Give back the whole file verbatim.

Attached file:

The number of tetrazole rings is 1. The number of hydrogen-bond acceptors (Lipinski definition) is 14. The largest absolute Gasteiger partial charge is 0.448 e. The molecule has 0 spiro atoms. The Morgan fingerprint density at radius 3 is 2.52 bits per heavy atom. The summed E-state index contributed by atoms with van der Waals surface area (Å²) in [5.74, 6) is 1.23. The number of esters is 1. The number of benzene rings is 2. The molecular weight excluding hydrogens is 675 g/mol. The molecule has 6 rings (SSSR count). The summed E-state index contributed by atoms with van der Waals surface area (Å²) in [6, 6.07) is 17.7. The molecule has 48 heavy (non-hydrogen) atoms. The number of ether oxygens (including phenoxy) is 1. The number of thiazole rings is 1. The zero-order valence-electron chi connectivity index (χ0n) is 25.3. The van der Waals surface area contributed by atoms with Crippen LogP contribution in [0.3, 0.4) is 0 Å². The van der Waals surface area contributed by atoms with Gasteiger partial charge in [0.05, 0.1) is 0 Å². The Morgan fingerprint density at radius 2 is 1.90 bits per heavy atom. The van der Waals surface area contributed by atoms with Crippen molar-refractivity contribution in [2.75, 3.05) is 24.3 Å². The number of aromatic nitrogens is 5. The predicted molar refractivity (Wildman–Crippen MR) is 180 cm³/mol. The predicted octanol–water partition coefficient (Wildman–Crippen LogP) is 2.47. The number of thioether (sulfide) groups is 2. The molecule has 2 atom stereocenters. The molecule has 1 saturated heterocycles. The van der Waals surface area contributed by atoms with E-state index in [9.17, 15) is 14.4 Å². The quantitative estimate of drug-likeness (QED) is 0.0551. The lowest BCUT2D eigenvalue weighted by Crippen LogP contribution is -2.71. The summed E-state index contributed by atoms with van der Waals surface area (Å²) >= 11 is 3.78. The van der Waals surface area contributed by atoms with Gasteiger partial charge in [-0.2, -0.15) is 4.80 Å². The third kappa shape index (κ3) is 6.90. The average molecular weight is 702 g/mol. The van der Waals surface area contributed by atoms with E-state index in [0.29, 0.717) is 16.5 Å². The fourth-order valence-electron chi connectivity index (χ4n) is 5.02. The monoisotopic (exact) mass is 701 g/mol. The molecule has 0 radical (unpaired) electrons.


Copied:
The number of tetrazole rings is 1. The number of hydrogen-bond acceptors (Lipinski definition) is 14. The largest absolute Gasteiger partial charge is 0.448 e. The molecule has 0 spiro atoms. The Morgan fingerprint density at radius 3 is 2.52 bits per heavy atom. The summed E-state index contributed by atoms with van der Waals surface area (Å²) in [5.74, 6) is 1.23. The number of esters is 1. The number of benzene rings is 2. The molecular weight excluding hydrogens is 675 g/mol. The molecule has 6 rings (SSSR count). The summed E-state index contributed by atoms with van der Waals surface area (Å²) in [6, 6.07) is 17.7. The molecule has 48 heavy (non-hydrogen) atoms. The number of ether oxygens (including phenoxy) is 1. The number of thiazole rings is 1. The zero-order valence-electron chi connectivity index (χ0n) is 25.3. The van der Waals surface area contributed by atoms with Crippen LogP contribution in [0.3, 0.4) is 0 Å². The van der Waals surface area contributed by atoms with Gasteiger partial charge in [0.05, 0.1) is 0 Å². The Morgan fingerprint density at radius 2 is 1.90 bits per heavy atom. The van der Waals surface area contributed by atoms with Crippen molar-refractivity contribution in [2.75, 3.05) is 24.3 Å². The number of aromatic nitrogens is 5. The predicted molar refractivity (Wildman–Crippen MR) is 180 cm³/mol. The predicted octanol–water partition coefficient (Wildman–Crippen LogP) is 2.47. The number of thioether (sulfide) groups is 2. The molecule has 2 atom stereocenters. The molecule has 1 saturated heterocycles. The van der Waals surface area contributed by atoms with E-state index in [9.17, 15) is 14.4 Å². The quantitative estimate of drug-likeness (QED) is 0.0551. The lowest BCUT2D eigenvalue weighted by Crippen LogP contribution is -2.71. The summed E-state index contributed by atoms with van der Waals surface area (Å²) >= 11 is 3.78. The van der Waals surface area contributed by atoms with Gasteiger partial charge in [-0.2, -0.15) is 4.80 Å². The third kappa shape index (κ3) is 6.90. The average molecular weight is 702 g/mol. The van der Waals surface area contributed by atoms with E-state index in [0.29, 0.717) is 16.5 Å². The fourth-order valence-electron chi connectivity index (χ4n) is 5.02. The monoisotopic (exact) mass is 701 g/mol. The molecule has 0 radical (unpaired) electrons.